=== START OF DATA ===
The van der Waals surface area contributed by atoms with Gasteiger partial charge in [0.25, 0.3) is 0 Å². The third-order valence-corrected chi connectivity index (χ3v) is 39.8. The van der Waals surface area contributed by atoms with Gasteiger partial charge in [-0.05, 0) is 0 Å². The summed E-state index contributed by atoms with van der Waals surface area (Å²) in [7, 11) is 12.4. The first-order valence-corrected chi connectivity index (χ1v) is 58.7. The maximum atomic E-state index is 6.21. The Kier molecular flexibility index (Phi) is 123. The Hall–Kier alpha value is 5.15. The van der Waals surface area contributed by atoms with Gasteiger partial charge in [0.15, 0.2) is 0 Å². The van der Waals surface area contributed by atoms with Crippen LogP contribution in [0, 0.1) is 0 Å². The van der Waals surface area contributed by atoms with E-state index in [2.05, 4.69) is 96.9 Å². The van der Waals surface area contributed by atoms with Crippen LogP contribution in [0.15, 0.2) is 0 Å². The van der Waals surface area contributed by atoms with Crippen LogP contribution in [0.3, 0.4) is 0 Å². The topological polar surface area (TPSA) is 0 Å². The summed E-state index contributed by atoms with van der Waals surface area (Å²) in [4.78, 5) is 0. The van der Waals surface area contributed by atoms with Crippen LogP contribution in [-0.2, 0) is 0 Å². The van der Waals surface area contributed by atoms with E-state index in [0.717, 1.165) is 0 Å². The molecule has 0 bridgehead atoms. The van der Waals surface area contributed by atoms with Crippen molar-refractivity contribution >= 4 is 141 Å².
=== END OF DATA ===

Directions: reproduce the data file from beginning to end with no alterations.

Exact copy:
The van der Waals surface area contributed by atoms with Gasteiger partial charge in [0.25, 0.3) is 0 Å². The third-order valence-corrected chi connectivity index (χ3v) is 39.8. The van der Waals surface area contributed by atoms with Gasteiger partial charge in [-0.05, 0) is 0 Å². The summed E-state index contributed by atoms with van der Waals surface area (Å²) in [7, 11) is 12.4. The first-order valence-corrected chi connectivity index (χ1v) is 58.7. The maximum atomic E-state index is 6.21. The Kier molecular flexibility index (Phi) is 123. The Hall–Kier alpha value is 5.15. The van der Waals surface area contributed by atoms with Gasteiger partial charge in [0.15, 0.2) is 0 Å². The van der Waals surface area contributed by atoms with Crippen LogP contribution in [0, 0.1) is 0 Å². The van der Waals surface area contributed by atoms with E-state index in [2.05, 4.69) is 96.9 Å². The van der Waals surface area contributed by atoms with Crippen LogP contribution in [0.15, 0.2) is 0 Å². The van der Waals surface area contributed by atoms with Crippen LogP contribution in [0.3, 0.4) is 0 Å². The topological polar surface area (TPSA) is 0 Å². The summed E-state index contributed by atoms with van der Waals surface area (Å²) in [4.78, 5) is 0. The van der Waals surface area contributed by atoms with Crippen LogP contribution in [-0.2, 0) is 0 Å². The van der Waals surface area contributed by atoms with E-state index in [0.717, 1.165) is 0 Å². The molecule has 0 bridgehead atoms. The van der Waals surface area contributed by atoms with Crippen molar-refractivity contribution >= 4 is 141 Å².